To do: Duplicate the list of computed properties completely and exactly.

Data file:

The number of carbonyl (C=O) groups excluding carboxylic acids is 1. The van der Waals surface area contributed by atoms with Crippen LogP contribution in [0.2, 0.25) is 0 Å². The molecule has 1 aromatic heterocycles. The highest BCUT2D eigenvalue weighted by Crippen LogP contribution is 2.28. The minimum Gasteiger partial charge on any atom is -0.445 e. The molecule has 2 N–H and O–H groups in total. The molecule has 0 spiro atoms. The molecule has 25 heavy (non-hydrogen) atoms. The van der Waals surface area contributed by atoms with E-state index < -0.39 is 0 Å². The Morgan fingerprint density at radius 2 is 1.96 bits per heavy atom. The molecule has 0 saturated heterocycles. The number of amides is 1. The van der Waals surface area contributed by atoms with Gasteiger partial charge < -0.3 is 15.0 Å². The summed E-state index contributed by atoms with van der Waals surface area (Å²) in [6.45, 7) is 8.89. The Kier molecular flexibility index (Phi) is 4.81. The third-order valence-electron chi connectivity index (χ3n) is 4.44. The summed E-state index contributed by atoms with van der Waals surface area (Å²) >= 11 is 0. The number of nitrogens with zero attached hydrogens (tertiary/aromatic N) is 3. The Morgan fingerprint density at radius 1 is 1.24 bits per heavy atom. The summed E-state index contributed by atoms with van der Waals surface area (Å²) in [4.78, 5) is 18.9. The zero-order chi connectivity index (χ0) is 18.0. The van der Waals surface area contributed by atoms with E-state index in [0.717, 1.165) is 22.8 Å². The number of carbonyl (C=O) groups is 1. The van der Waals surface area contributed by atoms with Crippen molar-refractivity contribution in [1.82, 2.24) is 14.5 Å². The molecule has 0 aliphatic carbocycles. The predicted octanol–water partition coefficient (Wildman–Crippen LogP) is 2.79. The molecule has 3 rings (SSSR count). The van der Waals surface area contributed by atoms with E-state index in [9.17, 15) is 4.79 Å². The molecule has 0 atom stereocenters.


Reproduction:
The number of carbonyl (C=O) groups excluding carboxylic acids is 1. The van der Waals surface area contributed by atoms with Crippen LogP contribution in [0.2, 0.25) is 0 Å². The molecule has 1 aromatic heterocycles. The highest BCUT2D eigenvalue weighted by Crippen LogP contribution is 2.28. The minimum Gasteiger partial charge on any atom is -0.445 e. The molecule has 2 N–H and O–H groups in total. The molecule has 0 spiro atoms. The molecule has 25 heavy (non-hydrogen) atoms. The van der Waals surface area contributed by atoms with E-state index < -0.39 is 0 Å². The Morgan fingerprint density at radius 2 is 1.96 bits per heavy atom. The molecule has 0 saturated heterocycles. The number of amides is 1. The van der Waals surface area contributed by atoms with Gasteiger partial charge < -0.3 is 15.0 Å². The summed E-state index contributed by atoms with van der Waals surface area (Å²) in [6.45, 7) is 8.89. The Kier molecular flexibility index (Phi) is 4.81. The third-order valence-electron chi connectivity index (χ3n) is 4.44. The summed E-state index contributed by atoms with van der Waals surface area (Å²) >= 11 is 0. The number of nitrogens with zero attached hydrogens (tertiary/aromatic N) is 3. The Morgan fingerprint density at radius 1 is 1.24 bits per heavy atom. The summed E-state index contributed by atoms with van der Waals surface area (Å²) in [4.78, 5) is 18.9. The zero-order chi connectivity index (χ0) is 18.0. The van der Waals surface area contributed by atoms with E-state index in [0.717, 1.165) is 22.8 Å². The number of carbonyl (C=O) groups is 1. The van der Waals surface area contributed by atoms with Crippen molar-refractivity contribution in [1.82, 2.24) is 14.5 Å². The molecule has 0 aliphatic carbocycles. The predicted octanol–water partition coefficient (Wildman–Crippen LogP) is 2.79. The molecule has 3 rings (SSSR count). The van der Waals surface area contributed by atoms with E-state index in [9.17, 15) is 4.79 Å². The molecule has 0 atom stereocenters.